Next week my teenage daughter finishes her GCSEs. Then she will be all grown-up.
Grown-up enough, we’ve all decided, to catch a bus to London with a friend and spend a few days there, taking in a music festival in Hyde Park. Oh heck! Seeing it in black and white has just made my palms sweat. Maybe I shouldn’t have started watching that season of ‘Without a Trace’ this week.
But she’s a very sensible girl, clever, confident and resourceful. We’ve visited London lots of times together and she knows how to handle herself. These are the words of ‘rational mum,’ who knows that the chances of something awful happening are statistically very remote.
Turning to work, which is always a happy distraction for me, I started paying more attention to the lives of the teenagers I was researching from the turn of the century. Of course they weren’t known as that at the time. The term ‘teenager’ only came into existence in 1957 when Bill Haley and the Comets coined it during a UK tour.
What were young people’s lives really like in the 1900s? Were they safer or more dangerous? Happier or just hard slog? And did their poor mothers worry, as we do, about their fledglings starting to leave the nest?
School versus work
There’s no doubt that school is a far more stressful place now than even thirty years ago and our teenagers are being driven harder than ever to do well academically. They also now have to stay in education or training until the age of 18. It wasn’t until 1918 that the minimum school leaving age increased from 12 to 14 years old, so a hundred years ago the vast majority of 13-19 year olds had finished their formal education and entered the world of work. Our teens face mental overload and perhaps a certain lack of financial independence. Teens from the 1900s had already started their life-long, often back-breaking jobs such as domestic service, labouring, or work in a mine or factory. They didn’t earn much either. Homework or hard work? I’m sure most would choose the former.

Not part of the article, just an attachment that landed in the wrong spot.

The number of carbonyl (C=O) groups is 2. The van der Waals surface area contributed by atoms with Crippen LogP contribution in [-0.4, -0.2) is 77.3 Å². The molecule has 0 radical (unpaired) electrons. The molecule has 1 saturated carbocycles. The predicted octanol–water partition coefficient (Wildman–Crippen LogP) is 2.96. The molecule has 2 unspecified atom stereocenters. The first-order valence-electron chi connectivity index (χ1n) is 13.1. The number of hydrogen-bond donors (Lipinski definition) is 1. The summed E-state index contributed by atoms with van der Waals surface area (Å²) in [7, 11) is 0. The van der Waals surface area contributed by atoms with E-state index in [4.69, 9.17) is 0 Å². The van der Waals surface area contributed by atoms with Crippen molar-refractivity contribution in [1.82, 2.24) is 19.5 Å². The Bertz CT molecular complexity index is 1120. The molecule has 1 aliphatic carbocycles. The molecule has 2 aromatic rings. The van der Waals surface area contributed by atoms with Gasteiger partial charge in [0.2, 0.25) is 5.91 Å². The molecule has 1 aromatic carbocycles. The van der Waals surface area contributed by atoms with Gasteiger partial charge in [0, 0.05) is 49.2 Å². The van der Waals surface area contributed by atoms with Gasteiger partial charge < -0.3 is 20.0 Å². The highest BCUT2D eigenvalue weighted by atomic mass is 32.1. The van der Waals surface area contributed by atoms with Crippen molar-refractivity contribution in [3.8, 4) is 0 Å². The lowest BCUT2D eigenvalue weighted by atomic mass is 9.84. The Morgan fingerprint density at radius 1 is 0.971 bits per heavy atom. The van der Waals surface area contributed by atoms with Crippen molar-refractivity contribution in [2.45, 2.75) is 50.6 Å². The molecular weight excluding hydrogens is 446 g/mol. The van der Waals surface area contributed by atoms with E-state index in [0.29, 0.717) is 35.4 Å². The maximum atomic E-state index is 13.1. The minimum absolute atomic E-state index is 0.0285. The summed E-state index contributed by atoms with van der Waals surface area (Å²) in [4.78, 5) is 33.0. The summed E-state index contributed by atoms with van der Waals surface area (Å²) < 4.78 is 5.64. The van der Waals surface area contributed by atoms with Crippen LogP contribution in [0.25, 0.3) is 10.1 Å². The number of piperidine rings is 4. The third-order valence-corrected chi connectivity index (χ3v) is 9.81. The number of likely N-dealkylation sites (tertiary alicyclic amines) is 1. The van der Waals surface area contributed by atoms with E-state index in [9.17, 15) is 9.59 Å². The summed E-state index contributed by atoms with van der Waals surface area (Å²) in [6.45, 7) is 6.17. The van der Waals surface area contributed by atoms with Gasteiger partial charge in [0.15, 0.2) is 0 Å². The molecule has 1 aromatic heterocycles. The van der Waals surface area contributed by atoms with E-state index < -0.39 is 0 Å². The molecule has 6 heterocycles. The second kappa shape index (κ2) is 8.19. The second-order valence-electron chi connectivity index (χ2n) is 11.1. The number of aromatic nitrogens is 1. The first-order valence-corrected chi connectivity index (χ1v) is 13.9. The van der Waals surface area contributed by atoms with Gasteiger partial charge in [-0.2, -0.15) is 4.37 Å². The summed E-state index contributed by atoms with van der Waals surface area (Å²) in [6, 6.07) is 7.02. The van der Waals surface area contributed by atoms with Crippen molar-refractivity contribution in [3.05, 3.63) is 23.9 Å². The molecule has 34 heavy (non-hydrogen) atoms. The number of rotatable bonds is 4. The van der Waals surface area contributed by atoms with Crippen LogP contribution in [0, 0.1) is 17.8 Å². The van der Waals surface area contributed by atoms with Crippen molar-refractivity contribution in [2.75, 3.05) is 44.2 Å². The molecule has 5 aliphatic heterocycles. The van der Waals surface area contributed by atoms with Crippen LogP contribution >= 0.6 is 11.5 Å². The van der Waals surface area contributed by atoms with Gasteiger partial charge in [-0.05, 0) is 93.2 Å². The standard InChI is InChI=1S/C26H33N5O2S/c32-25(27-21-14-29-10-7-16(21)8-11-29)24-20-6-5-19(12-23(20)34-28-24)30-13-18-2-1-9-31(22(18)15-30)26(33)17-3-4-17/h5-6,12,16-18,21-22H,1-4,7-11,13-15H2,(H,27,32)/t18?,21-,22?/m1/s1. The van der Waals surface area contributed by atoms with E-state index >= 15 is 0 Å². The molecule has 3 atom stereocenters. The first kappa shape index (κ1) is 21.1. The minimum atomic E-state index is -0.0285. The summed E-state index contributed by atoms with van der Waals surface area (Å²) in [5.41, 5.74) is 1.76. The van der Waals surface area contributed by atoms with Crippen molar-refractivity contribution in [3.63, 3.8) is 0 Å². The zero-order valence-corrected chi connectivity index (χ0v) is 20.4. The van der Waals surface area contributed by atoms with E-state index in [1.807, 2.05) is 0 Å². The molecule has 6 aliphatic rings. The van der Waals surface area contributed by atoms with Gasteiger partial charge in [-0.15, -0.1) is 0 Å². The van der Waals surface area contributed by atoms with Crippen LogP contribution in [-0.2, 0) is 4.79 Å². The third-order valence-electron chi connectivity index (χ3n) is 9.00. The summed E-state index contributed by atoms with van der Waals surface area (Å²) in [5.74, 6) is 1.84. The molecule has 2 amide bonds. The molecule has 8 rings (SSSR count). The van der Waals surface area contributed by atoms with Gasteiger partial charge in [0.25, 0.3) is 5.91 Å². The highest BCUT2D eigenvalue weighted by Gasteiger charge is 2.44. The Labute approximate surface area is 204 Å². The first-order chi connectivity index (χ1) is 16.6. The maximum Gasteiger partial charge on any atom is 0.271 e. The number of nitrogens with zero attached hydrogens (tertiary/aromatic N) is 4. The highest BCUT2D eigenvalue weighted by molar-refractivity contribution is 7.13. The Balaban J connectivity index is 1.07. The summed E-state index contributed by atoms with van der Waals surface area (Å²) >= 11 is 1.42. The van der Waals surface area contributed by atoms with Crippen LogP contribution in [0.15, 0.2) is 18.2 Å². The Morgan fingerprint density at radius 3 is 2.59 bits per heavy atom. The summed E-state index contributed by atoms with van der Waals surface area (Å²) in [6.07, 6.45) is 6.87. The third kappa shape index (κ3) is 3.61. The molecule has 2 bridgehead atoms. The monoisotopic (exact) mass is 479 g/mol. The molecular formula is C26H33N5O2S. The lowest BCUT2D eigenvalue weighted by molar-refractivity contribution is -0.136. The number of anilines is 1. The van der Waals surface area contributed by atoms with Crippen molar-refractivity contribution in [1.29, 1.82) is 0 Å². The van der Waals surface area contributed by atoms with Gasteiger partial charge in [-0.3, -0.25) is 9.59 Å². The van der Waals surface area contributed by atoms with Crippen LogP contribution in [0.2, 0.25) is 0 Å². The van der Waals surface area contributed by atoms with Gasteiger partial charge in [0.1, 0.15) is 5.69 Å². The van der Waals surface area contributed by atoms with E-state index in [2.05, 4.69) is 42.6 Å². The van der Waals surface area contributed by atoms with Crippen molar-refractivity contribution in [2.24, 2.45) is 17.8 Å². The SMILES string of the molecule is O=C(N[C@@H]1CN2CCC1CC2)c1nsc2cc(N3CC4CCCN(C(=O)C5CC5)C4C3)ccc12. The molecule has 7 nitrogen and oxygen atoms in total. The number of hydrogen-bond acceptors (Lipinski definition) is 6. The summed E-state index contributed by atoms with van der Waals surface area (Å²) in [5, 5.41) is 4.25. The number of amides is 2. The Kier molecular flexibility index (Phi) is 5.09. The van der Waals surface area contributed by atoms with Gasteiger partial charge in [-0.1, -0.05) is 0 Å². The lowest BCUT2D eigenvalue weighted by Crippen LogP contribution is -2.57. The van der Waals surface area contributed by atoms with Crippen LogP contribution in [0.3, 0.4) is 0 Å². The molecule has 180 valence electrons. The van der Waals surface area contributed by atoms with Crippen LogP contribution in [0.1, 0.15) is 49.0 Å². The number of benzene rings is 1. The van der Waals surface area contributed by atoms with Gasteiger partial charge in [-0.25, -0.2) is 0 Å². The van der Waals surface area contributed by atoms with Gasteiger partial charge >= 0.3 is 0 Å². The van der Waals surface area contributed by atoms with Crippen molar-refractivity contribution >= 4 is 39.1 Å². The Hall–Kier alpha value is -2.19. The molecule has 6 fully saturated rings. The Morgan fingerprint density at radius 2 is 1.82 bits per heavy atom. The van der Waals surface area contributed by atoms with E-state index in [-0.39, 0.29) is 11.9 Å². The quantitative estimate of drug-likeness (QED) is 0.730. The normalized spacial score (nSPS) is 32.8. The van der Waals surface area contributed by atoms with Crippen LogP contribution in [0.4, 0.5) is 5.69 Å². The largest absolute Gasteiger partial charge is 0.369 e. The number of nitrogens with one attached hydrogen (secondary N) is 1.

Safer or more scared?
The list of frightening scenarios that has gone through my mind over the last few hours is incredible. No doubt it’s been fuelled by movies, news reports and social media hype. We worry about our teenagers being attacked, abducted, abused and trafficked, and of course these things do happen, but do they happen any more frequently than a hundred years ago? It’s virtually impossible to come up with accurate figures for such things from the early twentieth century, mainly because so many attacks on young people weren’t even reported then, perhaps because they weren’t considered serious enough. However, there is evidence that young people were no safer than they are now.
In a very interesting article about The Victorian Child Marah Gubar writes about the great advances in attitudes to children during the end of the 19th century. In 1885 a journalist called W T Stead, performed a rather dubious experiment to illustrate the ease with which young virgins could be kidnapped and sold on the street.
One in three of Queen Victoria’s subjects was under fifteen and several landmark laws relating to them were passed between 1850 and 1899. In 1891 the Custody of Children Act sought to bring some legislation to the practice of children and young people being sent abroad to work in the Americas without their consent. So there must have been an awareness of the same dangers even then.
It would be fascinating to know the figures involved, but we can’t be sure whether teenagers today are more or less vulnerable than they were 100 years ago. Kids of the modern era are certainly more aware than their forebears, and policing, communication and surveillance are more prevalent than when even I was a teenager, so I’m going with the theory that they are actually safer.
Happier or more stressed?
A survey in 2014 suggested that UK teenagers are the unhappiest in the world because of fear of failure, bullying, the burden of being thin or attractive and pressure to succeed at school. But would a quick visit back in time to 1900 reveal happier young people? Cramped living conditions, often a lack of good food and medicines, childhood diseases and a life of hard slog or endless pregnancies. Weren’t the young people of that time facing just as many issues? Perhaps the emphasis has just switched from physical problems to emotional and psychological ones?
So, in answer to this one, I would say, no, our teenagers are not necessarily happier than they were then. But what I do know is that the ones that are the happiest are those who work hard but are up for an adventure. Those who love being with their friends, enjoy music, travel and culture. Those who want to squeeze all the juice out of life and take a few risks. So, fly my little one, fly! Be safe but be happy. Have an amazing adventure like millions of young people before you.